Aconites and others spring delights

After snowdrops Eranthis hyemalis winter aconites are one of the delights of spring. This woodland member of the buttercup family will swiftly multiply to form a glowing carpet of golden yellow flowers each spring. The cup shaped blooms of the winter aconite attract pollinating insects into the spring garden, and associate beautifully with snowdrops and bluebells for a spectacular woodland display. Virtually maintenance free, Eranthis hyemalis are ideal for planting in the dappled shade of deciduous trees, or naturalised in informal areas of grass.

However, I have found from experience they are hard to establish. The cheapest way to buy them is as small tubers but I have not had much success planting these directly in the borders. Maybe I was just feeding the mice but they seldom came up! However, I have found that planting in pots of compost in the autumn and leaving in a cool greenhouse is generally successful. 17_02_22_4980On the right the Winter Aconites and on the left  Anemone Blanda White Splendour which I treat in the same way. An additional benefit of this approach is that the greenhouse gets full of the scent of the Winter Aconites which is fantastic.

17_03_04_5026The border with the snowdrops beginning to fade.

17_03_04_5027The winter aconites ready for planting

17_03_04_5028The border now with a few splashes of yellow which will establish themselves into large clumps over the next few years.

Other spring delights

17_03_04_5031Everywhere you look at this time of year spring bulbs are bursting out.17_03_04_5032Crocus Pickwick coming back every year.

17_03_04_5035Borders of Helleborus Ashwoods Hybrids doing their own thing.17_03_04_5036

 

17_03_04_5037Crocus Joan of Arc under a row of step-over apples with tulips emerging behind.17_03_04_5038What could be more wonderful!

Gardening Hours
This week Total since June 19th Average per week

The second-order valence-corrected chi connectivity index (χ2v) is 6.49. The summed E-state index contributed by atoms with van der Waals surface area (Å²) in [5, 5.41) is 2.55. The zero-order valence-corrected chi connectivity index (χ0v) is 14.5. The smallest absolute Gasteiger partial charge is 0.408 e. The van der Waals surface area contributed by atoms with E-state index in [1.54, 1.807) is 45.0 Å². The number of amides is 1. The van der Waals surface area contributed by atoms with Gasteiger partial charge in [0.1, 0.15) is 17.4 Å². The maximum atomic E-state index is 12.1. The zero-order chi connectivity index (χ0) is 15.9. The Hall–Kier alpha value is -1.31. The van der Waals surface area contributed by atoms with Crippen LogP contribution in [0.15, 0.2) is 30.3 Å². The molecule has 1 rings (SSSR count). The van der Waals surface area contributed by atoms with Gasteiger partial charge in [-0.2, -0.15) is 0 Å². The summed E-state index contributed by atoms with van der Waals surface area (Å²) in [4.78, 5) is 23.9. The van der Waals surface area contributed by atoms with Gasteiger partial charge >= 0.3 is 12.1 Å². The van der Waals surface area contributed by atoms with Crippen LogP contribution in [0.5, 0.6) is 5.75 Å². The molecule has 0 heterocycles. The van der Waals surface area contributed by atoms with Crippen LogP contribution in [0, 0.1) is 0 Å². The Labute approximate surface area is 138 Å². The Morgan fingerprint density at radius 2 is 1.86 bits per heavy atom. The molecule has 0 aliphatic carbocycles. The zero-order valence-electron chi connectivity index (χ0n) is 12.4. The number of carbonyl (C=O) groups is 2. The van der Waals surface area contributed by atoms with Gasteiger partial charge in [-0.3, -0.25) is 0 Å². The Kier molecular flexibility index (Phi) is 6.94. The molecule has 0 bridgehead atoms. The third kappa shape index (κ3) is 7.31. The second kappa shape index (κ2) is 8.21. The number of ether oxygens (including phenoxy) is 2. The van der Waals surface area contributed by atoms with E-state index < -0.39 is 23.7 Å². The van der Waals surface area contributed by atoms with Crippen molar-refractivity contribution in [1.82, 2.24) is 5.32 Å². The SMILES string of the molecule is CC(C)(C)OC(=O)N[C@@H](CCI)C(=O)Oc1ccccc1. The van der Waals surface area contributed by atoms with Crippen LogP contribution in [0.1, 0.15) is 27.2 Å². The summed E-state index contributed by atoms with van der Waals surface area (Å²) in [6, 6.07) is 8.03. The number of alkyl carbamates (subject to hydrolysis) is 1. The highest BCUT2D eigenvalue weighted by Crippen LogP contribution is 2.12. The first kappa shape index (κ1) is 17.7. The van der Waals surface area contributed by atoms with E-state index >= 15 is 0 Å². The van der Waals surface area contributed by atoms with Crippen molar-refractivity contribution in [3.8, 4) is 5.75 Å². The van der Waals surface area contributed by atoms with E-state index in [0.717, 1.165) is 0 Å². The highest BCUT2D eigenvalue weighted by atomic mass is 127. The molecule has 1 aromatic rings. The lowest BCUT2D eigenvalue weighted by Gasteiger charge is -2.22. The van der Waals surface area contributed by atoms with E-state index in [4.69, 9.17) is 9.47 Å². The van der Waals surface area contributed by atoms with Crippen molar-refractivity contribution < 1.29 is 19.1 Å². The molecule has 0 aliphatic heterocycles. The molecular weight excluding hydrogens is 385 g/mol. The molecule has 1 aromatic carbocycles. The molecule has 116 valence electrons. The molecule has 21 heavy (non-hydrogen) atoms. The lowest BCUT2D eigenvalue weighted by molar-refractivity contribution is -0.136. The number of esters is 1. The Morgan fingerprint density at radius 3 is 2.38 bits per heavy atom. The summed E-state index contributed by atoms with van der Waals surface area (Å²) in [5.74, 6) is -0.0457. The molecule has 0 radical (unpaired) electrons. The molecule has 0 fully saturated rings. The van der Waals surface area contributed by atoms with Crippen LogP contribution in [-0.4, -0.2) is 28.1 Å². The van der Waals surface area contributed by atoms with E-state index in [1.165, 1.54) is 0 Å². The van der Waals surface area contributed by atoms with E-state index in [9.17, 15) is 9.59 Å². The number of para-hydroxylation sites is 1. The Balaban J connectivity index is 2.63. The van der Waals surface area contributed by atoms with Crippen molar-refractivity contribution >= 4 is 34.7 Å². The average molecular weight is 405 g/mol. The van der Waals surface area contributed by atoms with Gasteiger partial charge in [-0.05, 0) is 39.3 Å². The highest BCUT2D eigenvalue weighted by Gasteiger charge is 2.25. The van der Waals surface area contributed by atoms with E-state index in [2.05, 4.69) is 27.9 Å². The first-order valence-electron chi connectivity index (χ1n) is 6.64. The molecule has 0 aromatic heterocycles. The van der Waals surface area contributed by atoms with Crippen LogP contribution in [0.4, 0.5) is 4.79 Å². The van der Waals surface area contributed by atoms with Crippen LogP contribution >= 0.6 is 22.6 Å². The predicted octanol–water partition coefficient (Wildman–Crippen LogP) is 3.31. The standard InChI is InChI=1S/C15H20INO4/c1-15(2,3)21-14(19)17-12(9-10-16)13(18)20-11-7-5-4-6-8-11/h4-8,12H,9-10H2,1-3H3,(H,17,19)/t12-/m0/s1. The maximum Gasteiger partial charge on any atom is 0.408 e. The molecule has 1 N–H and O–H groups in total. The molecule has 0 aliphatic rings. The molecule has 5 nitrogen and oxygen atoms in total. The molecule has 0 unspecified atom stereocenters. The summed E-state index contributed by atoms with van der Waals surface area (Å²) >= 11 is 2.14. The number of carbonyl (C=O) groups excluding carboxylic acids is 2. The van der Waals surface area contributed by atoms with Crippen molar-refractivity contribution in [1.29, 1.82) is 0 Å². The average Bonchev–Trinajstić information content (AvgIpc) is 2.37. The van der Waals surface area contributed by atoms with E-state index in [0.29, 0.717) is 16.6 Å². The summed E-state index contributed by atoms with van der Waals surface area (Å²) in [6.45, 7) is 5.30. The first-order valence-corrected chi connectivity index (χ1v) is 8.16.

15 589 16

Lambs and snowdrops

 

17_03_01_5009Spring had really arrived now. Over the years we have been splitting clumps of snowdrops to fill out the border down the lefthand side of the garden. This has been a real success with the spring bed looking absolutely gorgeous.  17_03_01_502317_03_01_5007From our back door the border is raised and you find yourself looking into the snowdrops.Which is really great to see.17_03_01_5024Looking down on the same part of the bed you can see the progress the tulips are making. These are mainly Red Impression and by April the whole of this left hand border will be full of Red Impression.17_02_22_4982The beauty of spring comes through with snowdrops, aconites,  Iris Histrioides Katherine Hodgkin and a small cyclamen. 17_03_01_5012Elsewhere the snowdrops set of the yew and box hedging.

17_03_01_5017The other arrival this week are the lambs in the field below our garden. The lambs are born in lambing sheds so when they are put out to the field they are quite strong. However, the day they arrived it turned cold and rained and I guess they wondered what it was all about. Certainly we could hear a significant amount of lambs crying out through the night.17_03_01_5016In a week or two they will be charging around the field like a group of adolescents!

Gardening Hours
This week Total since June 19th Average per week
16 574 16

All 16 hours were on the clean up following Doris. In particular, Diane did 10 hours of shredding so that we can recycle all the brushwood back into the compost heap through the year ahead. The shreddings have been bagged up and are ready to be moved to the compost area.